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The Center for Sales Strategy Blog

Making the Most of a First Meeting with a New Business Prospect


Making the Most of a First Meeting with a New Business Prospect

Getting that first appointment with a new business prospect is rarely an easy task.

In fact, there is usually a direct correlation between how long it takes to get an appointment and the spending potential of a prospect. Simply put, quality prospects take more time! 

Because so many hours are spent persuading a prospect to meet, it makes sense to get the most out of the meeting. World-class salespeople use the first appointment to uncover business challenges that lead to cash, instead of wasting the opportunity pitching, pitching, pitching. 

After getting comfortable and socializing a bit with the prospect during the opening minutes of the call, try the following steps to get the most out of the opportunity:

5 Ways to Make The Most of First Meetings

1. Let the prospect know you hope to walk away from the meeting with an assignment (a big problem the prospect will spend money to solve).

2. Demonstrate you know something about the prospect's business (based on your research).

3. Let the prospect know you prepared some questions, and the meeting will be about discovering their problems and discussing how to solve them—not about pitching, pitching, pitching.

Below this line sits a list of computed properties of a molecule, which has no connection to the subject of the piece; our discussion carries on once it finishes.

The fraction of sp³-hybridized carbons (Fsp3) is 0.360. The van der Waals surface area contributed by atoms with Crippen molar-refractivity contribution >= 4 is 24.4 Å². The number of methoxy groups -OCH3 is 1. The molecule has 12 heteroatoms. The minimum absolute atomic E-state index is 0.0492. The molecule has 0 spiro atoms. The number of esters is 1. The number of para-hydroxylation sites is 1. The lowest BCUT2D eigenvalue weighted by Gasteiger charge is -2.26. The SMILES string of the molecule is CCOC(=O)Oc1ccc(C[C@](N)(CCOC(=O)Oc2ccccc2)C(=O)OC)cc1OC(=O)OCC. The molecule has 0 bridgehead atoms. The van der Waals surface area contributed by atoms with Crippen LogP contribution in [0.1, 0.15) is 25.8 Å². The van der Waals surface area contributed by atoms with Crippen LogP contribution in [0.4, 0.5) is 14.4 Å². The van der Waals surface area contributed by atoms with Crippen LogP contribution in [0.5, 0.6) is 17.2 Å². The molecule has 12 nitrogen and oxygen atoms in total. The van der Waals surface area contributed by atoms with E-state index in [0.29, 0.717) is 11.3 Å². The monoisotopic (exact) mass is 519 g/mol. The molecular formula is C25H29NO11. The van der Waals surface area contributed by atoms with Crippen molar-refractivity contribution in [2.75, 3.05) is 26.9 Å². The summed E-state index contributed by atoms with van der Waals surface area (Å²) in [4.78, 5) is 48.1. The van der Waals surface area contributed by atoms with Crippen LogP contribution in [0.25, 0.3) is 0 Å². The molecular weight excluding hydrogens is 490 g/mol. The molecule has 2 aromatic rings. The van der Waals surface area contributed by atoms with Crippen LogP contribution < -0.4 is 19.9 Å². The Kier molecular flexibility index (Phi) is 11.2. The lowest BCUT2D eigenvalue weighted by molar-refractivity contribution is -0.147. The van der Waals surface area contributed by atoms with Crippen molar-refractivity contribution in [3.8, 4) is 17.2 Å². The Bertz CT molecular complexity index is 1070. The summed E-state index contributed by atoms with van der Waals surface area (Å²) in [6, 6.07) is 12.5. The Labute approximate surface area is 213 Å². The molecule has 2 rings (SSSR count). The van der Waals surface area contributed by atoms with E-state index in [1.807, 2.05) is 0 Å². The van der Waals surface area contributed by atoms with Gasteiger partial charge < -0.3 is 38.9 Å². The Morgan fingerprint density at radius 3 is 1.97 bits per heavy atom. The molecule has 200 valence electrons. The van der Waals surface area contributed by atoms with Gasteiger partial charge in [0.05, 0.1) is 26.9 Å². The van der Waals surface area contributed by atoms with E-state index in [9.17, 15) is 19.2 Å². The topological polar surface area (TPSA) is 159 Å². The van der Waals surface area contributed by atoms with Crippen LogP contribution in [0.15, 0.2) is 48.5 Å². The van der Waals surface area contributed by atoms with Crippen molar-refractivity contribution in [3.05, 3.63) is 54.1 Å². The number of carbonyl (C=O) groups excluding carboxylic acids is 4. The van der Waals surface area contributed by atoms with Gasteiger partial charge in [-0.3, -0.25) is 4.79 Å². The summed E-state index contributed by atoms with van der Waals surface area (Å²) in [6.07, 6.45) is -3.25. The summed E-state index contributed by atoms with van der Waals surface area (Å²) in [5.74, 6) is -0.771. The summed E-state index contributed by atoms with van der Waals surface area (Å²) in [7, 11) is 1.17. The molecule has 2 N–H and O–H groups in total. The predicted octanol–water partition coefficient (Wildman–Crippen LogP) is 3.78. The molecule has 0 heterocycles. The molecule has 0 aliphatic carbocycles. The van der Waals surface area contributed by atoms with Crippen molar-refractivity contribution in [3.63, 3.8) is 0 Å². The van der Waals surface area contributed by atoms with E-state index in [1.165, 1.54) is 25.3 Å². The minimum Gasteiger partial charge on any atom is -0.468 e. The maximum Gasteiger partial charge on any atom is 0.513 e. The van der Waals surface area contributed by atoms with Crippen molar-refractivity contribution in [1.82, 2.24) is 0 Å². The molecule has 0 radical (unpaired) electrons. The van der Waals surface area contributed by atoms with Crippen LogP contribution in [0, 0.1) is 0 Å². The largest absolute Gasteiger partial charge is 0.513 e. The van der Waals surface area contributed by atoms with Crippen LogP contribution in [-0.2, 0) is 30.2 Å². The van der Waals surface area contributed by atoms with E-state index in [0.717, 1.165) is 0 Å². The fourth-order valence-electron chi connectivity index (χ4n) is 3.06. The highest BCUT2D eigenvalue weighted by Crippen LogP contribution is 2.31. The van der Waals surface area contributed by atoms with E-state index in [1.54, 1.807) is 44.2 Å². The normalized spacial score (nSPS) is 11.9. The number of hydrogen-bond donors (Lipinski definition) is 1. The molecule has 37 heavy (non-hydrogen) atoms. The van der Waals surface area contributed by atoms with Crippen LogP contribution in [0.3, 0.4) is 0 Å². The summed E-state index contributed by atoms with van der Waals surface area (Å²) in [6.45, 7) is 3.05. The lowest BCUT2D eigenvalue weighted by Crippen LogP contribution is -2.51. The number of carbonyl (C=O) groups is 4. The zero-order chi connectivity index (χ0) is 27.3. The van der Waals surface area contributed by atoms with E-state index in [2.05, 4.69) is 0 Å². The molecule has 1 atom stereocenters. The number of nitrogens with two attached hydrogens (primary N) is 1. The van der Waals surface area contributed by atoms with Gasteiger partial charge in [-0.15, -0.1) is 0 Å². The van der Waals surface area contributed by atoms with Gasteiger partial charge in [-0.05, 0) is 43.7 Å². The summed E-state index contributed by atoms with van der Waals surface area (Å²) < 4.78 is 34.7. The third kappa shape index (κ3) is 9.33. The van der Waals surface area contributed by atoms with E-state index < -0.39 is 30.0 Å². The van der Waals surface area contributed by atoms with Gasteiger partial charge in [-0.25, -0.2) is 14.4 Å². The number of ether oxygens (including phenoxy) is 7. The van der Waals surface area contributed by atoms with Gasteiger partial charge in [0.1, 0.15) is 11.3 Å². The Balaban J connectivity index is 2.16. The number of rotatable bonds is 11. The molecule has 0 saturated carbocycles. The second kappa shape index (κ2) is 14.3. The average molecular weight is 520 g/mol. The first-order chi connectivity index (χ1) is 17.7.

4. Ask open-ended questions, and don't waste the prospect’s time asking questions you should know the answers to. (Research before the meeting will come in handy here).

5. First, seek to understand, and you will have plenty of time to be understood (to pitch your products and close a deal).

Pitching a proposal or dominating a first customer meeting with excessive product pitching are turnoffs that rarely lead to a second meeting!

These five tips seem pretty basic and obvious; unfortunately, they are ignored by many salespeople. Take them for a test drive the next time you have a first meeting with a new business prospect.  You'll uncover more challenges that lead to cash, and solve more business problems that lead to a business partnership!Sales Accelerator

*Editor's Note: This blog was originally written in 2016 and has since been updated.

Topics: Needs Analysis increasing new business